Brazilian madness

About 45,000 Brazilians are murdered each year, perhaps 85% by unregistered firearms and the rest mostly by knives, blows, strangling, poison and whatnot. Government is by nature a monopoly, so in a sense it is not surprising that the failure of government to carry out its basic responsibility to provide for public safety has led the Brazilian Congress to the remarkable decision to make it illegal for the people to provide for their own safety. It will now be a crime for ordinary law-abiding Brazilians to own guns. An estimated 20,000,000 handguns will remain on the black market at the disposal of criminals, unaffected by the legislation except through a possible slight increase in their market value.

The Brazilians are of course not the first gun nuts of this kind. Most Anglophone countries have gone the same route, even though a recent study from the Fraser Institute in Vancouver shows that if anything gun control increases violent crime. Here and there glimmerings of reason are found, for example in the Kansas town that recently got fed up and decided to fine the antisocial eccentrics who refuse to own guns. Still, the situation is better represented by the 71-year-old Florida man who was arrested for firing a .22 pistol at 3 men beating up his 63-year-old friend, and the 77-year-old English war veteran who hanged himself rather than stand trial for the “offense” of using a toy pistol to scare off the thugs who had been tormenting him.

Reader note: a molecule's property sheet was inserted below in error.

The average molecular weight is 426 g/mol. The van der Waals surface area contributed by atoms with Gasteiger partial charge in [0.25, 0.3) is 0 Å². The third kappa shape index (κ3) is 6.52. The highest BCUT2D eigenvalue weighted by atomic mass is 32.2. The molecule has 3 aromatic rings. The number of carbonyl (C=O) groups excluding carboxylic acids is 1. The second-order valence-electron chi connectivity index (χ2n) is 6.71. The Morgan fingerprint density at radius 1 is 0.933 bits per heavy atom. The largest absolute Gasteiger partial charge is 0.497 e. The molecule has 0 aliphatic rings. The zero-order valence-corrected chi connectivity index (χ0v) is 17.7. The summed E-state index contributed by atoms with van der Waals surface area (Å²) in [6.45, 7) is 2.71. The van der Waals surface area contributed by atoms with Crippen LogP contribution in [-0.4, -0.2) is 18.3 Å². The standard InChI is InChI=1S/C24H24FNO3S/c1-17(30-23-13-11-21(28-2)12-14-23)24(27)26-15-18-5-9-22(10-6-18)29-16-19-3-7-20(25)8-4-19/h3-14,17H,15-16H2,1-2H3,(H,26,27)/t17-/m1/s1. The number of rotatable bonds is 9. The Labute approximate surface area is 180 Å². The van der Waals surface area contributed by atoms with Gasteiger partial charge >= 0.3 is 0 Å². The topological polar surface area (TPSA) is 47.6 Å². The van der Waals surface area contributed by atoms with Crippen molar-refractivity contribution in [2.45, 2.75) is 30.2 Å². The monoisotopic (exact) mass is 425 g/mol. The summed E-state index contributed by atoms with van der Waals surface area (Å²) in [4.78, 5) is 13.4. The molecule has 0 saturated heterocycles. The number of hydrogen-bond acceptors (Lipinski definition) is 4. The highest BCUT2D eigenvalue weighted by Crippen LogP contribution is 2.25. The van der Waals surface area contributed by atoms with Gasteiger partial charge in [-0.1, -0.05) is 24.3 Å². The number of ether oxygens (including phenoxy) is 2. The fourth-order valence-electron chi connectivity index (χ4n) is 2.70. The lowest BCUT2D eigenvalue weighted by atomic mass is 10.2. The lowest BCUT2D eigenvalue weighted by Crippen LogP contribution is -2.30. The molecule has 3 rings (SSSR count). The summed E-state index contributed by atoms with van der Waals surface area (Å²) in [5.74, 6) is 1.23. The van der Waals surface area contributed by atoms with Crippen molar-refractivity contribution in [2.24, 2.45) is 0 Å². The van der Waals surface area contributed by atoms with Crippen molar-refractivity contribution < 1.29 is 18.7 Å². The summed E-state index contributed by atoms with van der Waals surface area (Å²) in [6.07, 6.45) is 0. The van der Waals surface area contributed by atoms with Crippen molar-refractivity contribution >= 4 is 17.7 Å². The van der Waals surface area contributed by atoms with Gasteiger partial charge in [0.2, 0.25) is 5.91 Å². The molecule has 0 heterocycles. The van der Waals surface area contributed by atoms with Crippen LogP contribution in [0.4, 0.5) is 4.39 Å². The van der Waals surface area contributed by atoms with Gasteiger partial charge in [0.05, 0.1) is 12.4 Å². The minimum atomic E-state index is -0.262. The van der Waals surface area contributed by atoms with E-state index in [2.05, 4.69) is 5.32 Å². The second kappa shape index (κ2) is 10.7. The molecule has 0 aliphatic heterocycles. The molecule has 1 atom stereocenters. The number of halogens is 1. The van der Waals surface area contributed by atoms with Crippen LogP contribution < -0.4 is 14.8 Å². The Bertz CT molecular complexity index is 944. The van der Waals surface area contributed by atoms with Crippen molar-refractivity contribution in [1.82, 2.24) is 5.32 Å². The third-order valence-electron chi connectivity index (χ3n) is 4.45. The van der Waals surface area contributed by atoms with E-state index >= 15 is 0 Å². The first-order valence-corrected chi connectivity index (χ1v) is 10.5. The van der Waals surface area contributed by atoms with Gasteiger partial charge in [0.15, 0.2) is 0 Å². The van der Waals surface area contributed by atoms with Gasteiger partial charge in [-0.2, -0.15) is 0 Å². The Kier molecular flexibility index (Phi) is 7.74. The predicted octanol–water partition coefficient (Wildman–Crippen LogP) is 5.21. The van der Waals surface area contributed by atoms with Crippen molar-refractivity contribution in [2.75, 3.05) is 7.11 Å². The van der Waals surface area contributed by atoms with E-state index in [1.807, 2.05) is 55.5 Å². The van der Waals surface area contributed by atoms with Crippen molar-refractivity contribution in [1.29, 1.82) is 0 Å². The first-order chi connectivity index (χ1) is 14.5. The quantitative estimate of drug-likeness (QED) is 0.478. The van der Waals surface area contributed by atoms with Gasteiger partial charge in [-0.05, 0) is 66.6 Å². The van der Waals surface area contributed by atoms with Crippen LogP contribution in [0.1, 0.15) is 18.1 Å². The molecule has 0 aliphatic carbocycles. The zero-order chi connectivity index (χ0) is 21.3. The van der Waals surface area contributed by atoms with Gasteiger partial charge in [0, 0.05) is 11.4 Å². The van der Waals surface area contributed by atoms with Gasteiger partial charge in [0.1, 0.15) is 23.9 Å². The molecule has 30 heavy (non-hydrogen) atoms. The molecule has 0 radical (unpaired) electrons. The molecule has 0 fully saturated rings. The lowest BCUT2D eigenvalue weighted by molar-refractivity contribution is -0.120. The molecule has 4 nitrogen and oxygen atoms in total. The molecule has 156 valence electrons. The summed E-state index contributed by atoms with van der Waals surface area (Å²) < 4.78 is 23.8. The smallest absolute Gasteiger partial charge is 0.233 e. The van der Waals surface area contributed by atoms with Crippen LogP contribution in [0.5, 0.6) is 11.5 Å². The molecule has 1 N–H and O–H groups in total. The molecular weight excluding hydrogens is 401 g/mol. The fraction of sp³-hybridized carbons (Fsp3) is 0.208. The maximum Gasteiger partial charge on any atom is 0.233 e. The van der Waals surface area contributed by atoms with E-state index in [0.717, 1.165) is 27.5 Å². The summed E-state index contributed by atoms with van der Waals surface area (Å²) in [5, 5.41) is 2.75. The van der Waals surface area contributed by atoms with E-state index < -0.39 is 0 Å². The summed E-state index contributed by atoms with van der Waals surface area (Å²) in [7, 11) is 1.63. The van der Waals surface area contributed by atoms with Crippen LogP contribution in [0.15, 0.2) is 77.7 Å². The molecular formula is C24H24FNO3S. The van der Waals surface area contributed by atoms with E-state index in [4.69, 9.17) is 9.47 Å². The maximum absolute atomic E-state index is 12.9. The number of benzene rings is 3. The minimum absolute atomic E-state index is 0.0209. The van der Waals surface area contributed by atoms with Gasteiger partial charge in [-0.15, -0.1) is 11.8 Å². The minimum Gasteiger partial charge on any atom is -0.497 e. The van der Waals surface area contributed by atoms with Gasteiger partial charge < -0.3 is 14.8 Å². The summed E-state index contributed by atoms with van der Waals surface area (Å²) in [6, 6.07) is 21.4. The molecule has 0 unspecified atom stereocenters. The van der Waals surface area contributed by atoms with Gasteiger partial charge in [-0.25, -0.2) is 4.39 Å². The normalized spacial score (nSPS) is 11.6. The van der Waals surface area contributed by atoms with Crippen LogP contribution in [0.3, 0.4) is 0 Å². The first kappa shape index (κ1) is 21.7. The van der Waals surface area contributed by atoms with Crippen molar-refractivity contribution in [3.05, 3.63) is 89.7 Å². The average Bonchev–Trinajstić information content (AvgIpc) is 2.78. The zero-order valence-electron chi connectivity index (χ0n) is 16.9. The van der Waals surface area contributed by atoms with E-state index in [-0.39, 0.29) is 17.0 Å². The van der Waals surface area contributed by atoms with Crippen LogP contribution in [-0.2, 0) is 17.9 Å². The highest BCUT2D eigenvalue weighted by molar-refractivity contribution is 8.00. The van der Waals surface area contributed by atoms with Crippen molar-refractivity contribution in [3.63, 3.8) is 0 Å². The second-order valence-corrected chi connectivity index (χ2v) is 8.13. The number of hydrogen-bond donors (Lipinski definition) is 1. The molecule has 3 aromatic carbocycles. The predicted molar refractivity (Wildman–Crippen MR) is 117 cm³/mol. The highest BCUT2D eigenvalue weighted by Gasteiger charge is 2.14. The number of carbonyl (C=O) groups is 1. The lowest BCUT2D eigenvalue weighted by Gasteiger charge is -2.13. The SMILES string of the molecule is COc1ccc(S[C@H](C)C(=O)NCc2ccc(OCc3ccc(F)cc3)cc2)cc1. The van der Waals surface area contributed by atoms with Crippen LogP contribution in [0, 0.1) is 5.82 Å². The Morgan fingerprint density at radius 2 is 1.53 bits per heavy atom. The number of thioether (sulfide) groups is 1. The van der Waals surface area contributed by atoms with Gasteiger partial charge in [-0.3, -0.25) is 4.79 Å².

2 thoughts on “Brazilian madness”

  1. I suppose it reveals my
    I suppose it reveals my human savage nature, but I don’t think I would have gone out as quietly as the brave old man did. I hope I would have extracted a price of some kind and then forced the lousy system to feed and house me while I could blissfully educate myself with books while serving my prison term. Murder of the prosecutor? No, he is just a tool and probably a noncombatant. Maybe the kneecaps of a responsible legislator or judge would have been the measured response.

  2. For the purpose of
    For the purpose of comparison: According to the 2004 World Almanac, the corresponding figure for the United States in 2001 was 15,980 murders and non-negligent manslaughters.

    The American population in 2001 was 284.8 million people, so there were 5.6 murders per 100,000 people, compared to Brazil’s approximate rate of 25 murders per 100,000 people.


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